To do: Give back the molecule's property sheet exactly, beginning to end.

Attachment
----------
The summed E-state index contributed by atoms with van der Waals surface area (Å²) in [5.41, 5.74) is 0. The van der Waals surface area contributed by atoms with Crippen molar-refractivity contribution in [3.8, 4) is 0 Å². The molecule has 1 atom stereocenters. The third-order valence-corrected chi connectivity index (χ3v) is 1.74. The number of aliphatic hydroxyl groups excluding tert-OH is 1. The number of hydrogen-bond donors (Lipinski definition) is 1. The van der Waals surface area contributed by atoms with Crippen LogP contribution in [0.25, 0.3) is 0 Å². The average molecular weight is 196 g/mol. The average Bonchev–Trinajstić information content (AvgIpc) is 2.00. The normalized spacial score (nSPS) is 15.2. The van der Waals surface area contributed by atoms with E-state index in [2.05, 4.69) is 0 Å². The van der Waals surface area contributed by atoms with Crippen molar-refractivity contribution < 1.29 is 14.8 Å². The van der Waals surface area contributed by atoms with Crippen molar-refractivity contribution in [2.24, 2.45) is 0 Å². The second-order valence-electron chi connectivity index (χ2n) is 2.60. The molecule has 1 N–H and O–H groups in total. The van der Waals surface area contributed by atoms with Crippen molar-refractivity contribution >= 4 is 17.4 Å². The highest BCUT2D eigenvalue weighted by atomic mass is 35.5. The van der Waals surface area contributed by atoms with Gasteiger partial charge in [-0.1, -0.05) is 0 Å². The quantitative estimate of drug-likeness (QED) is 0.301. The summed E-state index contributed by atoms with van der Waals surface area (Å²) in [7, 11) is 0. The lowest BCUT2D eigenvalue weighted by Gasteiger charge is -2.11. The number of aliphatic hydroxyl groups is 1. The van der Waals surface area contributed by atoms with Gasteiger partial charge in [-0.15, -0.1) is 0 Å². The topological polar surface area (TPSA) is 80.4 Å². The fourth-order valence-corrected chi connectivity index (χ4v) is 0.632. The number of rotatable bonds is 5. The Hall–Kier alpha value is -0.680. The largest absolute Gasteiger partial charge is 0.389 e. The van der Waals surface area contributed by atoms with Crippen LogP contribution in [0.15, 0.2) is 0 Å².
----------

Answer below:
The summed E-state index contributed by atoms with van der Waals surface area (Å²) in [5.41, 5.74) is 0. The van der Waals surface area contributed by atoms with Crippen molar-refractivity contribution in [3.8, 4) is 0 Å². The molecule has 1 atom stereocenters. The third-order valence-corrected chi connectivity index (χ3v) is 1.74. The number of aliphatic hydroxyl groups excluding tert-OH is 1. The number of hydrogen-bond donors (Lipinski definition) is 1. The van der Waals surface area contributed by atoms with Crippen LogP contribution in [0.25, 0.3) is 0 Å². The average molecular weight is 196 g/mol. The average Bonchev–Trinajstić information content (AvgIpc) is 2.00. The normalized spacial score (nSPS) is 15.2. The van der Waals surface area contributed by atoms with E-state index in [2.05, 4.69) is 0 Å². The van der Waals surface area contributed by atoms with Crippen molar-refractivity contribution < 1.29 is 14.8 Å². The van der Waals surface area contributed by atoms with Crippen molar-refractivity contribution in [2.24, 2.45) is 0 Å². The second-order valence-electron chi connectivity index (χ2n) is 2.60. The molecule has 1 N–H and O–H groups in total. The van der Waals surface area contributed by atoms with Crippen molar-refractivity contribution >= 4 is 17.4 Å². The highest BCUT2D eigenvalue weighted by atomic mass is 35.5. The van der Waals surface area contributed by atoms with Gasteiger partial charge in [-0.1, -0.05) is 0 Å². The quantitative estimate of drug-likeness (QED) is 0.301. The summed E-state index contributed by atoms with van der Waals surface area (Å²) in [7, 11) is 0. The lowest BCUT2D eigenvalue weighted by Gasteiger charge is -2.11. The number of aliphatic hydroxyl groups is 1. The van der Waals surface area contributed by atoms with Gasteiger partial charge in [-0.15, -0.1) is 0 Å². The topological polar surface area (TPSA) is 80.4 Å². The fourth-order valence-corrected chi connectivity index (χ4v) is 0.632. The number of rotatable bonds is 5. The Hall–Kier alpha value is -0.680. The largest absolute Gasteiger partial charge is 0.389 e. The van der Waals surface area contributed by atoms with Crippen LogP contribution in [0.15, 0.2) is 0 Å².